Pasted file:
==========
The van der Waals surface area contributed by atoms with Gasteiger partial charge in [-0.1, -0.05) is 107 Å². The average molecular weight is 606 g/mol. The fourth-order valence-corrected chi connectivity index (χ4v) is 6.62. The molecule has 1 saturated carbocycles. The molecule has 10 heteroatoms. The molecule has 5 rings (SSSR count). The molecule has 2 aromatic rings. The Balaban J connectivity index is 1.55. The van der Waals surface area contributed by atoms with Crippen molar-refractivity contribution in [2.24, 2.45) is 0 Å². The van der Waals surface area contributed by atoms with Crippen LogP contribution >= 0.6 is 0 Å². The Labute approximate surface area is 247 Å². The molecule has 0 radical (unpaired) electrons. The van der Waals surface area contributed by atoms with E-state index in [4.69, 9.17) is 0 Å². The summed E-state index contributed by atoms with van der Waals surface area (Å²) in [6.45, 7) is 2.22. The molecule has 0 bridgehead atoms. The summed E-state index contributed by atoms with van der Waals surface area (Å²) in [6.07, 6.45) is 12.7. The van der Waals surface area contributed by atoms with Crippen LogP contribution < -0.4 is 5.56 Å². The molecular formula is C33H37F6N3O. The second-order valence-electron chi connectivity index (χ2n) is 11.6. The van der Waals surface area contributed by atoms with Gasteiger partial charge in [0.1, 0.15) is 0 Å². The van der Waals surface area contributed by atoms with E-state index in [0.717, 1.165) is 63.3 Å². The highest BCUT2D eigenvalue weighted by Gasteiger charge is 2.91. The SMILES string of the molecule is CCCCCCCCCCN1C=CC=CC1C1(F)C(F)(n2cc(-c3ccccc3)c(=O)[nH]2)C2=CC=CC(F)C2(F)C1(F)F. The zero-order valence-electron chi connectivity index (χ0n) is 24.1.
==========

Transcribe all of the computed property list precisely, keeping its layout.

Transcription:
The van der Waals surface area contributed by atoms with Gasteiger partial charge in [-0.1, -0.05) is 107 Å². The average molecular weight is 606 g/mol. The fourth-order valence-corrected chi connectivity index (χ4v) is 6.62. The molecule has 1 saturated carbocycles. The molecule has 10 heteroatoms. The molecule has 5 rings (SSSR count). The molecule has 2 aromatic rings. The Balaban J connectivity index is 1.55. The van der Waals surface area contributed by atoms with Crippen molar-refractivity contribution in [2.24, 2.45) is 0 Å². The van der Waals surface area contributed by atoms with Crippen LogP contribution >= 0.6 is 0 Å². The Labute approximate surface area is 247 Å². The molecule has 0 radical (unpaired) electrons. The van der Waals surface area contributed by atoms with E-state index in [4.69, 9.17) is 0 Å². The summed E-state index contributed by atoms with van der Waals surface area (Å²) in [6.45, 7) is 2.22. The molecule has 0 bridgehead atoms. The summed E-state index contributed by atoms with van der Waals surface area (Å²) in [6.07, 6.45) is 12.7. The van der Waals surface area contributed by atoms with Crippen LogP contribution < -0.4 is 5.56 Å². The molecular formula is C33H37F6N3O. The second-order valence-electron chi connectivity index (χ2n) is 11.6. The van der Waals surface area contributed by atoms with Gasteiger partial charge in [0.1, 0.15) is 0 Å². The van der Waals surface area contributed by atoms with E-state index in [0.717, 1.165) is 63.3 Å². The highest BCUT2D eigenvalue weighted by Gasteiger charge is 2.91. The SMILES string of the molecule is CCCCCCCCCCN1C=CC=CC1C1(F)C(F)(n2cc(-c3ccccc3)c(=O)[nH]2)C2=CC=CC(F)C2(F)C1(F)F. The zero-order valence-electron chi connectivity index (χ0n) is 24.1.